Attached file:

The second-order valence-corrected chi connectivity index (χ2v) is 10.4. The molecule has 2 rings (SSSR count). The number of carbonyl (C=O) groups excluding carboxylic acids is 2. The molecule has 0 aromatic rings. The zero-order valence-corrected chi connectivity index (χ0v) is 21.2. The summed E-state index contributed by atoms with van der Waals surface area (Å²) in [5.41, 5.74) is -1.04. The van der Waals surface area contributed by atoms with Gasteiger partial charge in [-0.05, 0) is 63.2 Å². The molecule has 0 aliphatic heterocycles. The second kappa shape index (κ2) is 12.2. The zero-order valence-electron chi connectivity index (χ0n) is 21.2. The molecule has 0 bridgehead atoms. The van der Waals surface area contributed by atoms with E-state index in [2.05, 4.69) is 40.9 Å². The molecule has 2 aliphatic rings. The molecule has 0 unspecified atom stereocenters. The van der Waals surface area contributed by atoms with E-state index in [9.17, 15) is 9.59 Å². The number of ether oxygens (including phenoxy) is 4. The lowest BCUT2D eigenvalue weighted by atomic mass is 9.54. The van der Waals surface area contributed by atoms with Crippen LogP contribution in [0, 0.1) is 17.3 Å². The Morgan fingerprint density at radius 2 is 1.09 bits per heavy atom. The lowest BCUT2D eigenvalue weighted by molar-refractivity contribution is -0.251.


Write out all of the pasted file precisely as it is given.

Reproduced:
The second-order valence-corrected chi connectivity index (χ2v) is 10.4. The molecule has 2 rings (SSSR count). The number of carbonyl (C=O) groups excluding carboxylic acids is 2. The molecule has 0 aromatic rings. The zero-order valence-corrected chi connectivity index (χ0v) is 21.2. The summed E-state index contributed by atoms with van der Waals surface area (Å²) in [5.41, 5.74) is -1.04. The van der Waals surface area contributed by atoms with Gasteiger partial charge in [-0.05, 0) is 63.2 Å². The molecule has 0 aliphatic heterocycles. The second kappa shape index (κ2) is 12.2. The zero-order valence-electron chi connectivity index (χ0n) is 21.2. The molecule has 0 bridgehead atoms. The van der Waals surface area contributed by atoms with E-state index in [2.05, 4.69) is 40.9 Å². The molecule has 2 aliphatic rings. The molecule has 0 unspecified atom stereocenters. The van der Waals surface area contributed by atoms with E-state index in [9.17, 15) is 9.59 Å². The number of ether oxygens (including phenoxy) is 4. The lowest BCUT2D eigenvalue weighted by atomic mass is 9.54. The van der Waals surface area contributed by atoms with Crippen LogP contribution in [0, 0.1) is 17.3 Å². The Morgan fingerprint density at radius 2 is 1.09 bits per heavy atom. The lowest BCUT2D eigenvalue weighted by molar-refractivity contribution is -0.251.